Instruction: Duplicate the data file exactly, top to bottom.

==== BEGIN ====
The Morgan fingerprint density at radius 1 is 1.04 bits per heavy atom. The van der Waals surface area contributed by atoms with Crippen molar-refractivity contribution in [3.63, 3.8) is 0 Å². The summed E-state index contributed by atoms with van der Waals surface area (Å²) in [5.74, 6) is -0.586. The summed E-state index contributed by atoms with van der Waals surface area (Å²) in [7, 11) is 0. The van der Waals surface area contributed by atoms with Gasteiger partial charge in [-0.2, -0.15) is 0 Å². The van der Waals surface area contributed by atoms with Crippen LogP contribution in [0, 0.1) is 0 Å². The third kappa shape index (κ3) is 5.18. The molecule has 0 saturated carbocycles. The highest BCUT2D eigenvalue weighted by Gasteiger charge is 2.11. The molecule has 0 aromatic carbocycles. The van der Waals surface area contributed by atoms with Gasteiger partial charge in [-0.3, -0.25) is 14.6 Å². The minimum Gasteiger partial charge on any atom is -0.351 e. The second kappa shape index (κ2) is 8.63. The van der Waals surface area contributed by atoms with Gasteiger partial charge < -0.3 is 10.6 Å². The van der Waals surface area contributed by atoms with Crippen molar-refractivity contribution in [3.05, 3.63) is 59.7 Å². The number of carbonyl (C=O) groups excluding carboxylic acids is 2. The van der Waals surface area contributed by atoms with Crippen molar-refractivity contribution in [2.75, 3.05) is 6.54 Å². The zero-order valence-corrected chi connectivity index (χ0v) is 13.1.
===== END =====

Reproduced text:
The Morgan fingerprint density at radius 1 is 1.04 bits per heavy atom. The van der Waals surface area contributed by atoms with Crippen molar-refractivity contribution in [3.63, 3.8) is 0 Å². The summed E-state index contributed by atoms with van der Waals surface area (Å²) in [5.74, 6) is -0.586. The summed E-state index contributed by atoms with van der Waals surface area (Å²) in [7, 11) is 0. The van der Waals surface area contributed by atoms with Gasteiger partial charge in [-0.2, -0.15) is 0 Å². The van der Waals surface area contributed by atoms with Crippen LogP contribution in [0, 0.1) is 0 Å². The third kappa shape index (κ3) is 5.18. The molecule has 0 saturated carbocycles. The highest BCUT2D eigenvalue weighted by Gasteiger charge is 2.11. The molecule has 0 aromatic carbocycles. The van der Waals surface area contributed by atoms with Gasteiger partial charge in [-0.3, -0.25) is 14.6 Å². The minimum Gasteiger partial charge on any atom is -0.351 e. The second kappa shape index (κ2) is 8.63. The van der Waals surface area contributed by atoms with Gasteiger partial charge < -0.3 is 10.6 Å². The van der Waals surface area contributed by atoms with Crippen molar-refractivity contribution in [3.05, 3.63) is 59.7 Å². The number of carbonyl (C=O) groups excluding carboxylic acids is 2. The van der Waals surface area contributed by atoms with Crippen molar-refractivity contribution in [2.75, 3.05) is 6.54 Å². The zero-order valence-corrected chi connectivity index (χ0v) is 13.1.